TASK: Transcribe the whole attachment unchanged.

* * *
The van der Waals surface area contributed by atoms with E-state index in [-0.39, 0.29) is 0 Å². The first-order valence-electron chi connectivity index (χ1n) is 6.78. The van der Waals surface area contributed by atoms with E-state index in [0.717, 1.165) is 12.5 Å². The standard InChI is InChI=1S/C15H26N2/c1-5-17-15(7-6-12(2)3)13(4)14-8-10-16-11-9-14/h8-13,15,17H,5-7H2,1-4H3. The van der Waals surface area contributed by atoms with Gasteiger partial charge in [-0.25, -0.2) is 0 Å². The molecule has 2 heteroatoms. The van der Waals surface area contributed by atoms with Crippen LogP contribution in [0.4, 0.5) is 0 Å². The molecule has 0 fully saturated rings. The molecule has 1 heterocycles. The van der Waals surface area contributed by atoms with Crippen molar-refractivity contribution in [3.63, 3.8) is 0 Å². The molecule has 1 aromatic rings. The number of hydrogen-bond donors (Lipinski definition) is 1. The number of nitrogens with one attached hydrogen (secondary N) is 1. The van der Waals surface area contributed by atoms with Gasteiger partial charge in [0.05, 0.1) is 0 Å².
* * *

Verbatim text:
The van der Waals surface area contributed by atoms with E-state index in [-0.39, 0.29) is 0 Å². The first-order valence-electron chi connectivity index (χ1n) is 6.78. The van der Waals surface area contributed by atoms with E-state index in [0.717, 1.165) is 12.5 Å². The standard InChI is InChI=1S/C15H26N2/c1-5-17-15(7-6-12(2)3)13(4)14-8-10-16-11-9-14/h8-13,15,17H,5-7H2,1-4H3. The van der Waals surface area contributed by atoms with Gasteiger partial charge in [-0.25, -0.2) is 0 Å². The molecule has 2 heteroatoms. The van der Waals surface area contributed by atoms with Crippen LogP contribution in [0.4, 0.5) is 0 Å². The molecule has 0 fully saturated rings. The molecule has 1 heterocycles. The van der Waals surface area contributed by atoms with Crippen molar-refractivity contribution in [3.63, 3.8) is 0 Å². The molecule has 1 aromatic rings. The number of hydrogen-bond donors (Lipinski definition) is 1. The number of nitrogens with one attached hydrogen (secondary N) is 1. The van der Waals surface area contributed by atoms with Gasteiger partial charge in [0.05, 0.1) is 0 Å².